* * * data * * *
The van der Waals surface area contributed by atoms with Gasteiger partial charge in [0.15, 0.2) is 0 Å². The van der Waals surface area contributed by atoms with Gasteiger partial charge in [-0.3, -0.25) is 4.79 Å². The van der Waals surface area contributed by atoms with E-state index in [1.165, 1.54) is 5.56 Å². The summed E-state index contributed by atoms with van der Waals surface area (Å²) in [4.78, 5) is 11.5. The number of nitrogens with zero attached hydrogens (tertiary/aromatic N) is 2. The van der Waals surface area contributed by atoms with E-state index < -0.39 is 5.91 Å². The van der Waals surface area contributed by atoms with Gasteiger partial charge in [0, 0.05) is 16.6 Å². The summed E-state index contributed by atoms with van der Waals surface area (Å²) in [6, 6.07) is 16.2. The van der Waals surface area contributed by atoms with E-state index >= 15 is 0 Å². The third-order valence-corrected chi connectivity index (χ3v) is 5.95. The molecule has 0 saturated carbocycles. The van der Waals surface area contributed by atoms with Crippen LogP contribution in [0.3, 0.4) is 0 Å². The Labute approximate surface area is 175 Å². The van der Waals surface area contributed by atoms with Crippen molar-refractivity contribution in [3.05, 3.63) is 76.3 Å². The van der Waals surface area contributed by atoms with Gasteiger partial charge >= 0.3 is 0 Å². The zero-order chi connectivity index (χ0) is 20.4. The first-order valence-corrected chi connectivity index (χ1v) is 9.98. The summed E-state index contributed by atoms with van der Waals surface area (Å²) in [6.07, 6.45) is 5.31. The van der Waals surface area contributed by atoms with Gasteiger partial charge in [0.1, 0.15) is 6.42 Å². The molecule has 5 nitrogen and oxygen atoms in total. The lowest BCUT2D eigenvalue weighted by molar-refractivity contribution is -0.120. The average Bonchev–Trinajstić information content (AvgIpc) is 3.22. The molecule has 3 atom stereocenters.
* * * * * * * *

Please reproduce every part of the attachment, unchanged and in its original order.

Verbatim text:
The van der Waals surface area contributed by atoms with Gasteiger partial charge in [0.15, 0.2) is 0 Å². The van der Waals surface area contributed by atoms with Gasteiger partial charge in [-0.3, -0.25) is 4.79 Å². The van der Waals surface area contributed by atoms with E-state index in [1.165, 1.54) is 5.56 Å². The summed E-state index contributed by atoms with van der Waals surface area (Å²) in [4.78, 5) is 11.5. The number of nitrogens with zero attached hydrogens (tertiary/aromatic N) is 2. The van der Waals surface area contributed by atoms with E-state index < -0.39 is 5.91 Å². The van der Waals surface area contributed by atoms with Gasteiger partial charge in [0, 0.05) is 16.6 Å². The summed E-state index contributed by atoms with van der Waals surface area (Å²) in [6, 6.07) is 16.2. The van der Waals surface area contributed by atoms with E-state index >= 15 is 0 Å². The third-order valence-corrected chi connectivity index (χ3v) is 5.95. The molecule has 0 saturated carbocycles. The van der Waals surface area contributed by atoms with Crippen LogP contribution in [0.3, 0.4) is 0 Å². The Labute approximate surface area is 175 Å². The van der Waals surface area contributed by atoms with Crippen molar-refractivity contribution in [3.05, 3.63) is 76.3 Å². The van der Waals surface area contributed by atoms with Gasteiger partial charge >= 0.3 is 0 Å². The zero-order chi connectivity index (χ0) is 20.4. The first-order valence-corrected chi connectivity index (χ1v) is 9.98. The summed E-state index contributed by atoms with van der Waals surface area (Å²) in [6.07, 6.45) is 5.31. The van der Waals surface area contributed by atoms with Gasteiger partial charge in [0.1, 0.15) is 6.42 Å². The molecule has 5 nitrogen and oxygen atoms in total. The lowest BCUT2D eigenvalue weighted by molar-refractivity contribution is -0.120. The average Bonchev–Trinajstić information content (AvgIpc) is 3.22. The molecule has 3 atom stereocenters.